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Sometimes you learn that an old friend has passed away suddenly. In earlier days and nights, during a difficult time in your life, that friend had shared your time and space.

Last week, an Upper West Side landmark closed it doors forever. Big Nick's Burger Joint had opened in 1962, long before today's world had arrived. Nick Imirziades invested his money, health and heart into the eatery that would eventually become a legend on the Upper West Side.

Big Nick's thrived in a time on the Upper West Side when you couldn't give away a storefront, let alone gouge it for monthly rent. The neighborhood was the wild Wild West - gritty, dirty and dangerous. A time when Verdi Park was "Needle Park." And still, Big Nick fed the community and thrived doing so.

Big Nick's was a greasy spoon of sorts but it was so much more than that to starving actors, performers, ballet students, Julliard students and those 'others' that survived on fixed incomes. In the mid 70s when I arrived on the Upper West Side, I, like so many twenty-somethings, often found myself on a shoestring budget, especially after nightlong vampfests in the fast lane.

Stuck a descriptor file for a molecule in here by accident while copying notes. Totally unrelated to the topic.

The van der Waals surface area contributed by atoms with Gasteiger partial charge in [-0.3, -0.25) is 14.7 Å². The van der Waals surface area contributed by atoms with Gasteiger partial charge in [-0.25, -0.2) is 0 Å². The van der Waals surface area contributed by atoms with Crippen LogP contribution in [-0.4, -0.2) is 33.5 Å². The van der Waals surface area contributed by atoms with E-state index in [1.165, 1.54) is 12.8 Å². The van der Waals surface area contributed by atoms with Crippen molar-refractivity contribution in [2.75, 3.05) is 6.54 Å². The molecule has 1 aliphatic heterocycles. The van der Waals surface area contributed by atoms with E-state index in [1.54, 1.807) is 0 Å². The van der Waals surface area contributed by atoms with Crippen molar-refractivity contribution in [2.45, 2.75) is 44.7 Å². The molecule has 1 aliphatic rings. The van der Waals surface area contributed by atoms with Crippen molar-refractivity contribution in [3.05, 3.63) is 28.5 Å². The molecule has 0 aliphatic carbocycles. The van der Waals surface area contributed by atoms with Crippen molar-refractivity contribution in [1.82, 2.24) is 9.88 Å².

Ten dollars at Big Nick's was more than enough to get you home satisfied and full by 5 a.m.

And it wasn't unusual, at the time, to find yourself sitting next to a celeb, like Christopher Reeve...yes, Superman ate there, trying to focus on the 17-page menu! He was once in the table next to me. On my other side was probably an elderly man sipping coffee while reading the NY Post at 3 a.m. as though it was breakfast time and sunrise was behind him.

That was decades ago.

And now, Big Nick's Burger Joint, my old friend, has been shuttered. I didn't have to be there often anymore in recent years. But I knew that Big Nick would always be there for me.

The character and culture of the Upper West Side has been eroded once again, by the likes of a bottom feeding landlord. A landlord who was ready to increase Big Nick's rent by $20,000 a month! Criminal.

And, worse, politicians were useless in eliminating the inevitable. For years their mantra has been to somehow regulate commercial rents to affordable levels. Yeah, ok.

Thank you, Nick, for being so meaningful to, and in, our community. Thank you for helping those that needed it. And thank you for feeding those that were hungry, and poor. At all hours.

Your loss is our loss. Your pain is our pain. But your commitment to us and our community will forever be remembered.

Joseph Bolanos

Community Advocate

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